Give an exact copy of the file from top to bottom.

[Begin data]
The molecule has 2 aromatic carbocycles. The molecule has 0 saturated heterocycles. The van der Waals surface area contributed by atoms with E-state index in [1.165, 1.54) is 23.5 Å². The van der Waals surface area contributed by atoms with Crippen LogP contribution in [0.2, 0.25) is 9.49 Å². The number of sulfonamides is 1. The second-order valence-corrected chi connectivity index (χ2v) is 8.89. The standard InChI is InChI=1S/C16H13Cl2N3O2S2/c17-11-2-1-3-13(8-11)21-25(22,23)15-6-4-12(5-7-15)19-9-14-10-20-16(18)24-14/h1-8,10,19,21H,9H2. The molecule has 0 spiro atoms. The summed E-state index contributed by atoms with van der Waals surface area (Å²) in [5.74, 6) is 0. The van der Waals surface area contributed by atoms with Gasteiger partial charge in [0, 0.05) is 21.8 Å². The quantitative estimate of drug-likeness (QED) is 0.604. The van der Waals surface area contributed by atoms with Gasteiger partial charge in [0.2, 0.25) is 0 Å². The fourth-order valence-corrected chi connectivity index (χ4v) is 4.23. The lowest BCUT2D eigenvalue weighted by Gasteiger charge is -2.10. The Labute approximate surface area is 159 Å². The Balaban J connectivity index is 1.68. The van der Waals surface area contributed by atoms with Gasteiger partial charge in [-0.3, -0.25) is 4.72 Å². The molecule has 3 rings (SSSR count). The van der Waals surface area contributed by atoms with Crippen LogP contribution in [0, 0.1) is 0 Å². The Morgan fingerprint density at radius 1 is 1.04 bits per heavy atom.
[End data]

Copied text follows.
The molecule has 2 aromatic carbocycles. The molecule has 0 saturated heterocycles. The van der Waals surface area contributed by atoms with E-state index in [1.165, 1.54) is 23.5 Å². The van der Waals surface area contributed by atoms with Crippen LogP contribution in [0.2, 0.25) is 9.49 Å². The number of sulfonamides is 1. The second-order valence-corrected chi connectivity index (χ2v) is 8.89. The standard InChI is InChI=1S/C16H13Cl2N3O2S2/c17-11-2-1-3-13(8-11)21-25(22,23)15-6-4-12(5-7-15)19-9-14-10-20-16(18)24-14/h1-8,10,19,21H,9H2. The molecule has 0 spiro atoms. The summed E-state index contributed by atoms with van der Waals surface area (Å²) in [5.74, 6) is 0. The van der Waals surface area contributed by atoms with Gasteiger partial charge in [0, 0.05) is 21.8 Å². The quantitative estimate of drug-likeness (QED) is 0.604. The van der Waals surface area contributed by atoms with Gasteiger partial charge in [0.2, 0.25) is 0 Å². The fourth-order valence-corrected chi connectivity index (χ4v) is 4.23. The lowest BCUT2D eigenvalue weighted by Gasteiger charge is -2.10. The Labute approximate surface area is 159 Å². The Balaban J connectivity index is 1.68. The van der Waals surface area contributed by atoms with Gasteiger partial charge in [-0.3, -0.25) is 4.72 Å². The molecule has 3 rings (SSSR count). The van der Waals surface area contributed by atoms with Crippen LogP contribution in [0, 0.1) is 0 Å². The Morgan fingerprint density at radius 1 is 1.04 bits per heavy atom.